(HealthDay News) — In patients with heavily pretreated relapsed/refractory multiple myeloma with relapse after bispecific antibody (BiAb) T-cell redirection therapy, subsequent T-cell redirection therapy is feasible as salvage treatment, according to a study published in Blood Advances.

Tarek H. Mouhieddine, MD, from the Icahn School of Medicine at Mount Sinai in New York City, and colleagues identified 58 patients with multiple myeloma whose disease was progressing after a BiAb trial.

Progression-free survival (PFS) to first (PFS1) and second (PFS2) salvage therapy and overall survival (OS) were estimated for the patients (median age, 67 years).

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The patients had a median of 6 lines of prior therapy. Most (89%) were triple-class refractory, and 44% were penta-refractory. Patients were followed for a median of 30.5 months after the BiAb trial and received a median of 2 additional salvage therapies.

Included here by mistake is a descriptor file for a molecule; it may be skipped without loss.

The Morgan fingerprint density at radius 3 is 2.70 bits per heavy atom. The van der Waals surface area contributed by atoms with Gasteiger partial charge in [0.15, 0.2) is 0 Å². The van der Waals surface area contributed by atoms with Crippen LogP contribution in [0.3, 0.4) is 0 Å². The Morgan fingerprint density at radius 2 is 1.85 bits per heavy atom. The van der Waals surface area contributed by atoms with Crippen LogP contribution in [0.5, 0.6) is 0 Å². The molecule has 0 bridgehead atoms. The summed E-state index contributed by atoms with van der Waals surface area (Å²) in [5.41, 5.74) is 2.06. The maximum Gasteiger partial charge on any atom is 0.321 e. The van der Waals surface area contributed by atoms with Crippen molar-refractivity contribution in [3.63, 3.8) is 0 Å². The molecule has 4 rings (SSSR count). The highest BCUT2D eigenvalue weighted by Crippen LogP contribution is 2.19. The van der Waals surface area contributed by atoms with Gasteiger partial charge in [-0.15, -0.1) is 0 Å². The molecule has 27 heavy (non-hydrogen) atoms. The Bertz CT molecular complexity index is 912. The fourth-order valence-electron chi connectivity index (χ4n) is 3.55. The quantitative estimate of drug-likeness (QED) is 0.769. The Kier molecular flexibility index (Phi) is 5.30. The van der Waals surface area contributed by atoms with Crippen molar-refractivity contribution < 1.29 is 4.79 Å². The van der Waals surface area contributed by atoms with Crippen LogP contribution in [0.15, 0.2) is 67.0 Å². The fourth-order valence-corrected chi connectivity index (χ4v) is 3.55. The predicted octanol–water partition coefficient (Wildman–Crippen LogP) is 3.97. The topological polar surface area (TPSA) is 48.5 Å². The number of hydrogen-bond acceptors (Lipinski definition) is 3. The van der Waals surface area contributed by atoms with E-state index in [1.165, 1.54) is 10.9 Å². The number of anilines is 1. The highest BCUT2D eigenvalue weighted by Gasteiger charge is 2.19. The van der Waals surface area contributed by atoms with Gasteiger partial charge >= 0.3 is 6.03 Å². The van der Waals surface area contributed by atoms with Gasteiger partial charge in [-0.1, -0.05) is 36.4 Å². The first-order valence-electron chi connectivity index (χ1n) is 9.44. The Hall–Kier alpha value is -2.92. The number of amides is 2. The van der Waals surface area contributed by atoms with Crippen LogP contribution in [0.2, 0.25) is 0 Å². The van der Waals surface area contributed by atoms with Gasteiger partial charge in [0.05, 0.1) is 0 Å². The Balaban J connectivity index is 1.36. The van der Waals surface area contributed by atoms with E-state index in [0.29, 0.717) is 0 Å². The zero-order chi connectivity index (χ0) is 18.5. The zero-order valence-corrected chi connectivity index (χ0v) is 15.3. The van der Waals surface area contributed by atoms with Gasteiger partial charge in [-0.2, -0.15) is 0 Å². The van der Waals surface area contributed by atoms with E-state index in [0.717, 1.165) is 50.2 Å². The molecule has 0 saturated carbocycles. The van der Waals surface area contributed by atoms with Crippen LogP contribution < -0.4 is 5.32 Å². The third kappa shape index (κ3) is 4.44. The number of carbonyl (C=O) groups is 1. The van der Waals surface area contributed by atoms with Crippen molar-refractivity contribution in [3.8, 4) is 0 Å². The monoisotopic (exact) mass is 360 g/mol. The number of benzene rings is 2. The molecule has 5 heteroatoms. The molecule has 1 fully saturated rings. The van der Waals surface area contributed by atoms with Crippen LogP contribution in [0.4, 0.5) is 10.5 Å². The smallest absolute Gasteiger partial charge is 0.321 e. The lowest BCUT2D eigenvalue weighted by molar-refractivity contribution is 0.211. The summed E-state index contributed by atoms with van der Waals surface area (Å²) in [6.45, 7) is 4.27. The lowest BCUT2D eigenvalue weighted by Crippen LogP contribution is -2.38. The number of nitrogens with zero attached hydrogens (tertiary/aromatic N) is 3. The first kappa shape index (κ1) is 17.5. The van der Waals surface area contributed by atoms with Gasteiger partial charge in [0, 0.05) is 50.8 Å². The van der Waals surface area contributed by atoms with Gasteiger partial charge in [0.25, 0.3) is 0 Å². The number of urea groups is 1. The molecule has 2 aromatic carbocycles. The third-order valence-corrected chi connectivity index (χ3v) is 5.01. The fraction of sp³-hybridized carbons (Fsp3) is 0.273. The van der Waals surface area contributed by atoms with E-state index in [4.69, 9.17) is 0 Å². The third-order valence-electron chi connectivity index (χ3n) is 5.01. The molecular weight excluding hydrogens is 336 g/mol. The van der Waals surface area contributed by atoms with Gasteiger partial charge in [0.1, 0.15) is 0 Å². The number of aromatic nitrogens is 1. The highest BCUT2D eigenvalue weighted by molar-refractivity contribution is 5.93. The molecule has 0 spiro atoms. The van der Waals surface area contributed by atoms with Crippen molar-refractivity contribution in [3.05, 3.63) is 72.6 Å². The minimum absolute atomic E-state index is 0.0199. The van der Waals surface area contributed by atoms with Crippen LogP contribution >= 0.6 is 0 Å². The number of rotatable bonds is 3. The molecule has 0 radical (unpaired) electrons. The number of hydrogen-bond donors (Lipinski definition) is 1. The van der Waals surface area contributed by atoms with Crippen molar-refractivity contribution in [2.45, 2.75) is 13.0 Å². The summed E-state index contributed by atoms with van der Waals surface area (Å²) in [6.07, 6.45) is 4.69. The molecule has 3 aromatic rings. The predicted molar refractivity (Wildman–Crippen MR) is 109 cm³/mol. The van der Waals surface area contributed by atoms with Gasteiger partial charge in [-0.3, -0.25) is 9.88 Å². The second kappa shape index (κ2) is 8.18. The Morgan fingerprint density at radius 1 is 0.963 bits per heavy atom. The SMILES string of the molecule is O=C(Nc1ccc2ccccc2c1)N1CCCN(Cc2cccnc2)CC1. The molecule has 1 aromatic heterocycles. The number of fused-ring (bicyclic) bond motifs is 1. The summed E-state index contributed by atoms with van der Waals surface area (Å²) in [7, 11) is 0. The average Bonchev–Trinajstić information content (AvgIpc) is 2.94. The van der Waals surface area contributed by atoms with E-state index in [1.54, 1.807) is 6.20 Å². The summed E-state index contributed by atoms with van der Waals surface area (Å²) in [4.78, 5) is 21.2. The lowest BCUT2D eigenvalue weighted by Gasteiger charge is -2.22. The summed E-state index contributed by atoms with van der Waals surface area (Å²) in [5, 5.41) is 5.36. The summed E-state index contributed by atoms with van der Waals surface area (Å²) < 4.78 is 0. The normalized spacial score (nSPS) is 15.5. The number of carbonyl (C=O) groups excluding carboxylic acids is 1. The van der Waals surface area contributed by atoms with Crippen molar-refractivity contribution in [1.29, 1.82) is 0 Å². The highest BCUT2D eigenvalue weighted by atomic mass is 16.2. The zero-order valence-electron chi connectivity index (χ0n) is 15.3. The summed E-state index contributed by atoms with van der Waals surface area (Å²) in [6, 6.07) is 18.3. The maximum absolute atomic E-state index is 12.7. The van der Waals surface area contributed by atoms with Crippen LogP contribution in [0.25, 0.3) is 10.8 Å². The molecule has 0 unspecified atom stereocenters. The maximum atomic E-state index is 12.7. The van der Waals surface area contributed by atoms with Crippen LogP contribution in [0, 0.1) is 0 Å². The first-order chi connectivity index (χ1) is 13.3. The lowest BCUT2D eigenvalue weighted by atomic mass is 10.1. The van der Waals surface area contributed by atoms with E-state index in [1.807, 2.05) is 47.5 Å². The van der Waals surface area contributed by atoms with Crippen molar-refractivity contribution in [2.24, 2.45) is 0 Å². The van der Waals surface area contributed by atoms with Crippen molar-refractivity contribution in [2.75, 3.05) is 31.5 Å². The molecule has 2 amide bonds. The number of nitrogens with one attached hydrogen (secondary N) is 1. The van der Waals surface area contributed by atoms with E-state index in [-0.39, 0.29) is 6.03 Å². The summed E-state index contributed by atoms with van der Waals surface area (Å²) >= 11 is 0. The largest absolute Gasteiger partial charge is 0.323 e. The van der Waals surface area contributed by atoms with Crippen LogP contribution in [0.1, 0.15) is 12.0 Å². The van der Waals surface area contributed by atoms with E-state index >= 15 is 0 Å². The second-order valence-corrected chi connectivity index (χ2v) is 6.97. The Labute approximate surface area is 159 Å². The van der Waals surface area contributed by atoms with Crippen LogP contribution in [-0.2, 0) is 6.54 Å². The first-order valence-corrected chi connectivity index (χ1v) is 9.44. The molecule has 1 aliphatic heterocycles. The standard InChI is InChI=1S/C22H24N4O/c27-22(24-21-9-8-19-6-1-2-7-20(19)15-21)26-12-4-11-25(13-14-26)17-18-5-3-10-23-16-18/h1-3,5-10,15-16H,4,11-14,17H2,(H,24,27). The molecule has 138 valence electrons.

There were 19 patients who received T-cell redirection therapy as first salvage, with 10 patients receiving BiAb and 9 receiving chimeric antigen receptor (CAR) T-cell therapy. There were 10 patients who received T-cell redirection as second salvage.

T-cell redirection therapy was feasible as first or second salvage and was associated with a median PFS1 of 28.9 months, a median PFS2 of 30.9 months, and a 2-year OS rate of 62%.

“This study shows patients relapsing after initial BiAb therapy can benefit from a second BiAb or CAR T-cell therapy,” a study author said in a statement.

Several authors disclosed financial ties to various pharmaceutical companies.

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